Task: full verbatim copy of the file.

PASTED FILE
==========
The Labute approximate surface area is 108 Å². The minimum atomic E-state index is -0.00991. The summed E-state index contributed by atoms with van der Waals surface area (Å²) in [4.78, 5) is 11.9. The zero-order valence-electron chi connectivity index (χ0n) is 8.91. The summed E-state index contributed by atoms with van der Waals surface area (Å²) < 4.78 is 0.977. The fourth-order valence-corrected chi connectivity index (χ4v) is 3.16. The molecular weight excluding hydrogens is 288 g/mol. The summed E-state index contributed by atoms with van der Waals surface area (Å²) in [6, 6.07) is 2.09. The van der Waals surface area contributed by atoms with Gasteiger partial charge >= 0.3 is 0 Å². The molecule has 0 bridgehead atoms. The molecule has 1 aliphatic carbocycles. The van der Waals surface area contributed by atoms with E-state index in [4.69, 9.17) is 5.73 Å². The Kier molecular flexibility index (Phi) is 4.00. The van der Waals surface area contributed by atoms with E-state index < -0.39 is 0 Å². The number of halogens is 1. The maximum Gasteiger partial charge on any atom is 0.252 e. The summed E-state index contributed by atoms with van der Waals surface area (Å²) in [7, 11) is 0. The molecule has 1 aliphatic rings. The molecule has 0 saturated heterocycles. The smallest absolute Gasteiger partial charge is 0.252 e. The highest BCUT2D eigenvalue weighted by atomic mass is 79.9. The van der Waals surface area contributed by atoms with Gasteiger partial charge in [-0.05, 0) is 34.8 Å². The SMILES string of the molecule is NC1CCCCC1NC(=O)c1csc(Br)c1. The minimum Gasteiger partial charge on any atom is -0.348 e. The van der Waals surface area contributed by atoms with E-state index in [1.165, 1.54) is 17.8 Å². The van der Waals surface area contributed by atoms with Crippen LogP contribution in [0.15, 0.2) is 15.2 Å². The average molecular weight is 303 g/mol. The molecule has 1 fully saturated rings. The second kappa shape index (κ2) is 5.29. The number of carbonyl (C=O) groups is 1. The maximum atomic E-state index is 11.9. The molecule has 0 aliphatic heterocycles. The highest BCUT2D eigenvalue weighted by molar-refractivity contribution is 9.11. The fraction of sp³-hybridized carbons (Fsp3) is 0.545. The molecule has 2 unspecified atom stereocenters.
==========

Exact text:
The Labute approximate surface area is 108 Å². The minimum atomic E-state index is -0.00991. The summed E-state index contributed by atoms with van der Waals surface area (Å²) in [4.78, 5) is 11.9. The zero-order valence-electron chi connectivity index (χ0n) is 8.91. The summed E-state index contributed by atoms with van der Waals surface area (Å²) < 4.78 is 0.977. The fourth-order valence-corrected chi connectivity index (χ4v) is 3.16. The molecular weight excluding hydrogens is 288 g/mol. The summed E-state index contributed by atoms with van der Waals surface area (Å²) in [6, 6.07) is 2.09. The van der Waals surface area contributed by atoms with Gasteiger partial charge >= 0.3 is 0 Å². The molecule has 0 bridgehead atoms. The molecule has 1 aliphatic carbocycles. The van der Waals surface area contributed by atoms with E-state index in [4.69, 9.17) is 5.73 Å². The Kier molecular flexibility index (Phi) is 4.00. The van der Waals surface area contributed by atoms with E-state index < -0.39 is 0 Å². The number of halogens is 1. The maximum Gasteiger partial charge on any atom is 0.252 e. The summed E-state index contributed by atoms with van der Waals surface area (Å²) in [7, 11) is 0. The molecule has 1 aliphatic rings. The molecule has 0 saturated heterocycles. The smallest absolute Gasteiger partial charge is 0.252 e. The highest BCUT2D eigenvalue weighted by atomic mass is 79.9. The van der Waals surface area contributed by atoms with Gasteiger partial charge in [-0.05, 0) is 34.8 Å². The SMILES string of the molecule is NC1CCCCC1NC(=O)c1csc(Br)c1. The minimum Gasteiger partial charge on any atom is -0.348 e. The van der Waals surface area contributed by atoms with E-state index in [1.165, 1.54) is 17.8 Å². The van der Waals surface area contributed by atoms with Crippen LogP contribution in [0.15, 0.2) is 15.2 Å². The average molecular weight is 303 g/mol. The molecule has 1 fully saturated rings. The second kappa shape index (κ2) is 5.29. The number of carbonyl (C=O) groups is 1. The maximum atomic E-state index is 11.9. The molecule has 0 aliphatic heterocycles. The highest BCUT2D eigenvalue weighted by molar-refractivity contribution is 9.11. The fraction of sp³-hybridized carbons (Fsp3) is 0.545. The molecule has 2 unspecified atom stereocenters.